Tim Dillon has been keeping plenty busy during his first three weeks on the job as the general manager for the 2006 Arctic Winter Games.
Dillon was hired last month to replace Loren Smith as the head of an event expected to bring 2,000 athletes and coaches #&151; as well as an expected 5,000 spectators #&151; to the Kenai Peninsula next March.
In an interview Thursday, he said the majority of his time has been spent working with sponsors and trying to make sure everything is going according to schedule as the Games enter the home stretch.
"My job is sort of like an orchestra leader," Dillon said. "I make sure when we're all playing, we're playing in harmony."
The biggest responsibility he has now, he said, is ensuring the different Games committees are communicating well with each other and making sure everyone is on the same page when it comes to planning issues.
"It's time for the committees to talk to committees," he said.
With less than a year to prepare for the Games, much of the preliminary work has been taken care of. Dillon said his goal coming in as a new general manager isn't to so much make changes as to ensure things continue to go smoothly.
"You're not going to look to change the organization," he said. "It's more to see who's doing what and what's falling through the cracks."
Dillon said most of the venues needed to stage the Games have been completed or are in the process of being finished. A new $800,000 Homer ice rink recently was completed on the Homer Spit, and upgrades to add 5 kilometers of trails to the Tsalteshi Trails complex is ongoing.
"The venues are pretty much set," he said.
Dillon said the biggest challenge for him now is lining up volunteers to help out with Games-related projects #&151; something that's needed now as well as next winter.
"I'm trying to make sure people know they can volunteer now, that they don't need to wait," he said.
In addition to lining up volunteers, Dillon is spending much of his time talking to current and potential sponsors, a job he said he's more than comfortable with given his background helping organize large events in the past. When Dillon was the athletic director at the University of Alaska Anchorage, he was responsible for helping bring in Carrs as a sponsor for the Great Alaska Shootout.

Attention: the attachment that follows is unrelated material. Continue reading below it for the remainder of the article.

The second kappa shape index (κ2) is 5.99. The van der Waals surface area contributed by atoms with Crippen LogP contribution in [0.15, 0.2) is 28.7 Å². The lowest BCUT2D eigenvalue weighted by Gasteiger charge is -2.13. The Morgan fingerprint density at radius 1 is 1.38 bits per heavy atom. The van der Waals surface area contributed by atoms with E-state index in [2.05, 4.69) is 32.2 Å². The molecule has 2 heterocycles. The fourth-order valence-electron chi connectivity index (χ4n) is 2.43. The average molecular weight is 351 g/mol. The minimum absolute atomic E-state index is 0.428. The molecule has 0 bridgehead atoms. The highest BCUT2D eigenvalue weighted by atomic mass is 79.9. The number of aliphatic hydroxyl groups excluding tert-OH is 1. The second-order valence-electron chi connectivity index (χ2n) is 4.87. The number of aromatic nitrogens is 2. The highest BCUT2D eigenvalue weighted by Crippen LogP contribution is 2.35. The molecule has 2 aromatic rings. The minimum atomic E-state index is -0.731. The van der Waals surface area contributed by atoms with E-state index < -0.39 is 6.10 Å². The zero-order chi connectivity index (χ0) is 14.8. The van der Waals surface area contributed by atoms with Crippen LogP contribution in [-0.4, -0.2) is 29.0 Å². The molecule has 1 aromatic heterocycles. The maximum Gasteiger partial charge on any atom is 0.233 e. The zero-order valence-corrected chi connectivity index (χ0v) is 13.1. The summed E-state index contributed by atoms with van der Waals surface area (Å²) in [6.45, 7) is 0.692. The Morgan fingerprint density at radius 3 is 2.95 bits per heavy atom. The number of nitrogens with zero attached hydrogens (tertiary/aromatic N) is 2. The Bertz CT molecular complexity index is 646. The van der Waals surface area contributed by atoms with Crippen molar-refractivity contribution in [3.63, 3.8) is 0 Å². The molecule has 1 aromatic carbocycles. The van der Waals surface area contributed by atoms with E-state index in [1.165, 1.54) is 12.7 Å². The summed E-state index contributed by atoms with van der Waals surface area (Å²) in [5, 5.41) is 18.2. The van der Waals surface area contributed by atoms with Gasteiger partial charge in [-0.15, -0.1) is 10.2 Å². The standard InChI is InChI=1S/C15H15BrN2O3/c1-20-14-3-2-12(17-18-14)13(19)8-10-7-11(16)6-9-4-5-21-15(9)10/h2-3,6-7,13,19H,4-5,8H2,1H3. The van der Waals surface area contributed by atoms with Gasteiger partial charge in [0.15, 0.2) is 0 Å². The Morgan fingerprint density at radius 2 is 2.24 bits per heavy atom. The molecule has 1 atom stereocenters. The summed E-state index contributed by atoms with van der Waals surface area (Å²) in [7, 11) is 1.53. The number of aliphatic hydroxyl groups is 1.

He said the contacts he made while at UAA have helped him forge new relationships with sponsors for the Arctic Winter Games.
"I'm very familiar with the Alaska market," he said.
As he's gotten familiar with his new job, Dillon said what's struck him most about the upcoming event is the level of community support he's seen thus far. He pointed to an ongoing effort by the Peninsula Quilter's group to sew 1900 "Spirit bears" to give to each athlete who participates in the event.
"You just don't see that in some other events," he said. "It warms your heart."
With things going smoothly, Dillon said he plans to spend much of the spring getting things lined up for the next International Committee visit on June 11.
That's when the committee will see how things are progressing and make some recommendations for any changes that need to be made.
Dillon said he thinks the visit will go well. With most of the planning for the Games entering its final phase, he said he believes everything is on target and added he's confident the peninsula has put itself in a position to host a truly memorable event.
"These Games will be the best ever," he said. "It's that plain and simple."
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